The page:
Rangers open 2012 season as one of baseball's elite
04/05/2012 9:23 PM
11/12/2014 2:33 PM
A team that is left for dead by its owner isn't supposed to go to the World Series in the same year that it had sought protection from a bankruptcy court.
A Fall Classic the next season would seem like a stretch, even if new owners had assumed control of the club.
But the Texas Rangers did the improbable in 2010 thanks to tremendous talent and the coup of the trading season. They repeated as American League champions last season with largely the same talent and a few key additions thanks to ownership opening its wallet.
The odds would seem stacked against the Rangers as they try to make a third straight World Series appearance, just because it's such a difficult feat to accomplish.
Yet, this is a Rangers team that made a living two years ago as the longest shot in the playoff field. They got better in 2011, and have reached the point where they are no longer perceived as a flash in the pan.
Back-to-back pennants help change perception. So do talented players, sound management and deep pockets -- all of which the 2012 Rangers have.
They open the 2012 season Friday at 1:05 against the Chicago White Sox at the Ballpark. It is the fourth consecutive year the Rangers will open the season at home.
They are now an elite team, maybe the elite team in baseball entering the new season today.
The goal is to keep it that way.
"I feel like we're in a position to win for an extended period of time," second baseman Ian Kinsler said. "Ten or 15 years? Who knows? As long as we continue to build on what we've done, I don't see any reason why it can't be championships and playoff appearances year after year."
All Kinsler can do, though, is play. He isn't going to be contacting general managers for trades, hammering out deals with free agents or scouting amateur players across the globe.
Those responsibilities fall on GM Jon Daniels and his staff of assistants and scouts, whose work is presented to team president Nolan Ryan and principal owners Bob Simpson and Ray Davis.
It should be a busy next few years, with Kinsler and others headed to free agency. First up are Josh Hamilton, Mike Napoli, Colby Lewis and Mike Adams after this season, and Kinsler, Nelson Cruz and Michael Young after 2013.
That's the core group of players Rangers brass spoke of throughout the off-season. They've shown they are championship material, and they all want to stay.
"You look at what the Yankees have done for so long. They've kept their players wearing a Yankee uniform," Kinsler said. "Their circumstances are a little different financially, but they've kept the players that they recognize as premier players at their position and they've kept them there as long as they possibly can.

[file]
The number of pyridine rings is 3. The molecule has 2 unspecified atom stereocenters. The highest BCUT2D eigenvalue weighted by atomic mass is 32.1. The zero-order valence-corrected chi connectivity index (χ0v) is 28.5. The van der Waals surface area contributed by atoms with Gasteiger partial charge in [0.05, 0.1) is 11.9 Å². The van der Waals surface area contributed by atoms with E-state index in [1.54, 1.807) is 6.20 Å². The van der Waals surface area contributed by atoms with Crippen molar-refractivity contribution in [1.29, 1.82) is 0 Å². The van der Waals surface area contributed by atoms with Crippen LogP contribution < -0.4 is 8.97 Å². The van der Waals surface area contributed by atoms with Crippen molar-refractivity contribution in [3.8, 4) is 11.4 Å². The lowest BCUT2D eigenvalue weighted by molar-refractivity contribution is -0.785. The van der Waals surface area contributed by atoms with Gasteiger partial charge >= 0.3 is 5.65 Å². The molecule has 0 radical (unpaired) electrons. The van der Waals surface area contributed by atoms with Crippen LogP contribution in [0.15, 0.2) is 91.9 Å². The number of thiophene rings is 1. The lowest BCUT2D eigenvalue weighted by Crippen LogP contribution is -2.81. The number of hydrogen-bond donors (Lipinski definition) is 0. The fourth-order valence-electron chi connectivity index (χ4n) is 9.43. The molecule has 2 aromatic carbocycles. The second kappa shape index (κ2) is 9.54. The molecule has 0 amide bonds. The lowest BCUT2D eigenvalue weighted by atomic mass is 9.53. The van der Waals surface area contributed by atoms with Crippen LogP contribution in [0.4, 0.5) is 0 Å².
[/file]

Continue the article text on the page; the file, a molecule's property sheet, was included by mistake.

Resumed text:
"And they continue to win, and they continue to add pieces through their organization and free agency. That's the model for us to go after. A lot of people are starting to model their organization after the Rangers also."
The Rangers weren't a model organization when Daniels took over in 2005. The club had been built with too many free agents and not enough minor-league talent, and it wasn't a responsible financial model.
He and the club took some lumps when he decided a rebuild was in order in 2007. Trades -- including the Mark Teixeira deal that produced contributors Elvis Andrus, Neftali Feliz and Matt Harrison -- and heavy international signings produced the game's best farm system by 2009.
The talent pool is back on top again after quality prospects were dealt away to offset the lack of money in 2010.
Daniels is widely considered as one of the top GMs in the game, and staff members Thad Levine and A.J. Preller are thought to be future GMs. Ryan, of course, has the pedigree of a Hall of Fame pitcher who became a successful businessman.
It has proven to be a winning combination that is receiving high praise within the baseball industry.
"There's a sense of pride with our people and what they've been able to accomplish," Daniels said. "But the reality is that now it's a clean slate. Everyone is on equal footing.
"There have been a lot of exciting times the last couple years, but if you don't keep it going, that's quickly forgotten. We want to celebrate what was accomplished, but you've got to turn the page at the same time."
The most encouraging sign entering the season, Daniels said, is that the players, coaches, scouts and front-office folks are as committed as ever to keeping the Rangers on top.
Proof of that can be found in the signing of Yu Darvish, which required two years of scouting and $107.1 million guaranteed from ownership.
The results are yet to come, but the Rangers believe they are worthy of that elusive world title.
"We really set our goals really high," Andrus said. "At this point, we know what we're capable of doing as a team, no matter who we play and no matter the circumstance.
"It's been great being part of the evolution of this team. We're making history. That's what we've been doing. That will also keep with that hunger for the game and to try to go out there and do the best we can every game."
Jeff Wilson, 817-390-7760
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